You may have heard rumors the next generation Mitsubishi Lancer Evolution will be an electric car. Well, they're true. But before you start writing angry rants in the comments box, read on. According to one source inside Mitsubishi, the Evolution XI, due in 2013, will be the best Evo yet.
To be built off the same platform as the chunky PX-MiEV plug-in hybrid off-roader concept Mitsubishi revealed at the Tokyo Motor Show last October, the Evolution XI will benefit from the company's latest electric/hybrid technology. The new Evo's 2.0 litre MIVEC petrol engine, borrowed from the current Japan-spec Galant, will be mated to a new plug-in hybrid system with lithium-ion batteries. But here's the twist: the Evo's main power source will not be the gas engine, but an electric motor that will drive the front wheels. The 2.0 litre engine, when needed, will drive the rear wheels.
The Evo XI will give drivers the option of driving in EV mode, though only for short distances, improving fuel efficiency and CO2 emissions. But it won't be a namby-pamby eco-warrior. According to our source, the electric motor will be an upgraded version of the 63 hp permanent magnet synchronous motor used in the i-MiEV, and the 2.0 litre MIVEC gas engine is expected to generate around 320 hp. Depending on how Mitsubishi manages the power flow between the two, the Evo XI could effectively have up to 350 hp on tap. The current Evo makes do with a mere 291 hp.
Our insider suggests Mitsubishi engineers are working toward a target 0-60 mph time of 4.5 seconds. "The new electric motor will effectively work like a turbo, only smoother," he says, "so there's no need to worry about power delivery."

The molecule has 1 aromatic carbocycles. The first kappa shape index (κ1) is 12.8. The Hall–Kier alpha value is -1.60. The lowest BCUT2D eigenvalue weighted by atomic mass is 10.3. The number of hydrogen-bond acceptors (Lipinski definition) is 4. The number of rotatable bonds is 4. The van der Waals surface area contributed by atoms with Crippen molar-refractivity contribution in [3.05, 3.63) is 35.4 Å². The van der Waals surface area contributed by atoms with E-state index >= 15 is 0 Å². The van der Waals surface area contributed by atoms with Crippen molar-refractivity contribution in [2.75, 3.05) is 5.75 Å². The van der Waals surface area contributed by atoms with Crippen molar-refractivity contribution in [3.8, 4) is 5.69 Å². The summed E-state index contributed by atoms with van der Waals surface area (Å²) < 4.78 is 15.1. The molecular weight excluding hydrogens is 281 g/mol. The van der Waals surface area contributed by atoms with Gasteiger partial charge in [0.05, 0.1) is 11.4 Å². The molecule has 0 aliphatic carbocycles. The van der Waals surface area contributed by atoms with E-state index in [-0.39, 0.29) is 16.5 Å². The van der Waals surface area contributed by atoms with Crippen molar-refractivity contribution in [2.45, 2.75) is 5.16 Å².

What hardcore drivers will be more concerned about are the handling upgrades, which include a couple of hi-tech handling gizmos that were not finished in time for the Evo X, launched two-and-a-half years ago -- Active Steering and Roll Control Suspension. The Evo XI will also feature a new electronically-controlled active yaw control system (E-AYC) that regulates torque distribution between the rear wheels.
We tested an Evo prototype fitted with Active Steering and Roll Control Suspension way back in February 2006 and were impressed. But Mitsubishi Motor's recall problems, restructuring, and a decision to focus development resources on fuel efficient engines and cleaner CO2 emissions, led to these key pieces of Evo techno-wizardry being put on the backburner. We can still recall an engineer sighing at the Evo X's reveal in 2007 as he whispered: "This is not the finished product, you know."
Our sketches give one artist's impression of how the new Evo XI might look. Whatever the final design, this much is clear: Mitsubishi is determined to totally re-invent one of the world's great performance cars.